At this writing, November 29, we are anchored on the west side of Key Biscayne, an island just southeast of Miami and where Richard Nixon had his home. We await Amy’s visit on December 10th and plan to explore this beautiful area and visit the 7th of the top 10 most beautiful beaches worldwide. Weather permitting, we plan heading to Nassau and going where the wind blows—or doesn’t.
While the Bahamas are one nation, its island groupings are diverse. The Exumas and nearby islands are desolate, remote, somewhat arid, devoid of most avian or aquatic life with beautiful beaches and multiple shades of blue ocean water. On the other hand, we found the northeast islands in the Abacos to be more populated with quaint towns and villages. We were surprised to see more trees, less scrub brush, larger harbors and anchorages, and every now and then birds chirping. The people were as hospitable and joyous as elsewhere.
We spent a week waiting out bad weather in Hope Town on Elbow Cay. There we found resorts and restaurants with buildings painted brightly in corals, turquoises and yellows. Homes with manicured lawns and gardens abounded with every tropical flower imaginable. Our hikes led to broad vistas and long white beaches both on the Sea of Abaco and the Atlantic Ocean side. Once the weather improved we sailed to Marsh Harbor on Great Abaco Island and re-provisioned, and then sailed northwest through the Whale Cut and entered the northern Abacos. Here we anchored and explored many cays, collected more shells and sea glass, and bar hopped and ate-out at places with unique names—Nippers, Grabbers, Snappas to name a few.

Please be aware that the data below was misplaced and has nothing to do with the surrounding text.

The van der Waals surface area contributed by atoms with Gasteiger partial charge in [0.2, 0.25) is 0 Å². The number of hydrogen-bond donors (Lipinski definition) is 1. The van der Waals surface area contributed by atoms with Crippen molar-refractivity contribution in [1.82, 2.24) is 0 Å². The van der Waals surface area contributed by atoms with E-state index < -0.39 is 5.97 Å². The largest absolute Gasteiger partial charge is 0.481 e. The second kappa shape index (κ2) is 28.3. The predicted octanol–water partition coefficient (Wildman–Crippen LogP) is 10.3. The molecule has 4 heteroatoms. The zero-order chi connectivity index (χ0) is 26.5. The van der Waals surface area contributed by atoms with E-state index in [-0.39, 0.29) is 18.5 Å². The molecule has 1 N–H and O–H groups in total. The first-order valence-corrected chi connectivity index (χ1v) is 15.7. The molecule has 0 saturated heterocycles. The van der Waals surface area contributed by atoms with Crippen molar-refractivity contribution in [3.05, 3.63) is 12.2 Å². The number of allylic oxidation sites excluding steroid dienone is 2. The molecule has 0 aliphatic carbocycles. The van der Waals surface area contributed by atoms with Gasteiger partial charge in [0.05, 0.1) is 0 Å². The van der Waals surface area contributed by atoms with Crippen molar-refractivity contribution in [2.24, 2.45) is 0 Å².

My cousin Claudia and her husband Allen joined us at Green Turtle Cay for a few days leaving Vermont’s snow and freezing cold. Phase II was moored in White Sound next to the Green Turtle Marina and Resort while Claudia and Allen stayed in a resort villa. This harbor provides all around protection and is a good jumping off spot for day tripping.